Image via Wikipedia
There are so many good things about this country that I dislike harping on what is ailing us. Still, drawing attention to society’s deficiencies is one of a writer’s designated roles, so I had better not let the side down. In that spirit (‘reluctant yet principled’ one might say), and that of the arguments made in my book, Titanic Nation: How To Avoid Icebergs: The Case For Fundamental change In The American Way Of Life, let me make the following observations. But first, for those who are challenged by nuance, allow me to give fair warning that irony may be in use here:
· Household net worth has decreased from its peak of $65.86 trillion in Q2 of 2007 to $54.56 trillion as of Q1 2010 (and it is still dropping like a plugged plover). That is a drop of $11.3 trillion – over 17 percent - and members of the Middle Class are the principal losers. Why not indeed! They – we – have been losing out since the early Seventies so, after such a long period of such injustice being the accepted norm, one might credibly advance the argument that it’s just the American Way. After all, this is a democracy and the system which tolerates such a norm is voted in by ‘We, the People.’
|NOMI PRINS (Yes, this really is her)|
· The cost of bailing out the banks – who were the primary cause of the Great Recession - to date has been $14 trillion. Source: Nomi Prins’ book It Takes a Pillage The reason that they get bailed out is because Social Welfare for the Rich and Corporate Interests is part of the American Way too.
· Out of that $14 trillion, Wall Street received $12, 194 trillion, and American citizens received $1,823 trillion. Now, one might think that a little unfair, but that’s the whole point! If it was fair, the Right would call it 'Socialism;' and we certainly can’t have that in a nation of rugged individualists. Besides, we'd be damned because, as everyone knows, fairness is un-Christian.
· Extraordinarily low interest rates resulting from the current policies of the Fed have the effect of subsidizing Wall Street massively, because the banks can borrow at minimal cost and then re-lend at a profit (to the U.S. Government if so inclined), while undermining the return made by the average saver, who cannot borrow at the minimal rates charged by the Fed, but instead can experience the joys of double digit credit card interest rates. In effect, once again they promote a transfer of wealth from the Middle Class to the Rich and Corporate Interests because any other way would be un-American and therefore, by definition, wrong, because everyone knows the American Way is the best way in the world..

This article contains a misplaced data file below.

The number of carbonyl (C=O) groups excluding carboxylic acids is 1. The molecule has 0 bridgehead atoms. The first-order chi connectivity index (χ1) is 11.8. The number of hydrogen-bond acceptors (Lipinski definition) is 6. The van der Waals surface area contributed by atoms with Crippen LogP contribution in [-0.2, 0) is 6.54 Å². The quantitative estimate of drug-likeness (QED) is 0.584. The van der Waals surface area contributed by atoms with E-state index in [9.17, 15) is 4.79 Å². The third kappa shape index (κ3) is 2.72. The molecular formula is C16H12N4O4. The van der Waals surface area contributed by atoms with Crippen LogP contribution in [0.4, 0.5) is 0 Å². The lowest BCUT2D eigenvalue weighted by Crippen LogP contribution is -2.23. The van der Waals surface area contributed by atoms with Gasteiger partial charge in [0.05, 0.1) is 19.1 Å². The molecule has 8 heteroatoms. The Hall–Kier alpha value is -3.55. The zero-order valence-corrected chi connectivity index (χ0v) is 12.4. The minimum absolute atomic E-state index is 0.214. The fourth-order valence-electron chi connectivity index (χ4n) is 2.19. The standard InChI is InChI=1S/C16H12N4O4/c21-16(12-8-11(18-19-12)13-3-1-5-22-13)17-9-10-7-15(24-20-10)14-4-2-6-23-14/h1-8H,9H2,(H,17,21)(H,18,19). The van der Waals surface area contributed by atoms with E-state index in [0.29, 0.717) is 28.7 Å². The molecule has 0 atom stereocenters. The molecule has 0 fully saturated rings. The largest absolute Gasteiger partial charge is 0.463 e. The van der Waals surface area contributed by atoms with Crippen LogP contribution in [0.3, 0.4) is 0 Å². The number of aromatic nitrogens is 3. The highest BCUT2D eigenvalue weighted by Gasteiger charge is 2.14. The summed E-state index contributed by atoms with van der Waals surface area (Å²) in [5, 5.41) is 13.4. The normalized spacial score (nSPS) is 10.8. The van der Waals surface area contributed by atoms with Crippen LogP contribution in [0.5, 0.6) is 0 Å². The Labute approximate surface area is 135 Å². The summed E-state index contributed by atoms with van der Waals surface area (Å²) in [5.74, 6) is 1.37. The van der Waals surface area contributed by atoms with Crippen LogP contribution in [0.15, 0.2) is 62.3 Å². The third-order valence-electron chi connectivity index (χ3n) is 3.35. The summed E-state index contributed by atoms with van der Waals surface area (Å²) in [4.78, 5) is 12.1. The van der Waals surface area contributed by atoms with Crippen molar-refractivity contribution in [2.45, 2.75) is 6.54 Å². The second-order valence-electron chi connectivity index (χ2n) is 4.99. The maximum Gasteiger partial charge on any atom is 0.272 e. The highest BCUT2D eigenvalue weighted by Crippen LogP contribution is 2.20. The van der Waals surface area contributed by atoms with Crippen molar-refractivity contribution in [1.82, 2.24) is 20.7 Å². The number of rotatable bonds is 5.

· The country’s trade deficit widened 18.8 percent in June 2010 which is what you’d expect if American business had been outsourcing American jobs for decades in the fine tradition of Free Trade.
· In order to find money to give to the States to keep teachers working, funding for the Food Stamps program was cut, which just goes to show that American Capitalism is truly unfettered exactly as the Chamber of Commerce wants.
All of this cannot but force the conclusion that we seem to have created a society of truly impressive inequality where the Rich and their Corporate Interests get ever richer and the rest exist solely to be pillaged; and that impression has to be reinforced by the feeling that if our American culture is prepared to tolerate this for any length of time, perhaps our core problem is cultural. Or such is my view. In short, in the time tested spirit of rugged individualism and personal responsibility, we are getting exactly what we deserve; and we seem exactly on track to get a great deal more of it.
I’m left with one puzzling thought: If the American Business Model, based upon unfettered capitalism, Free Trade and all this rugged individualism, is the best in the world, how come so many other economies are doing so much better than we are? And why don't most Americans know this?
Farewell from your puzzled friend.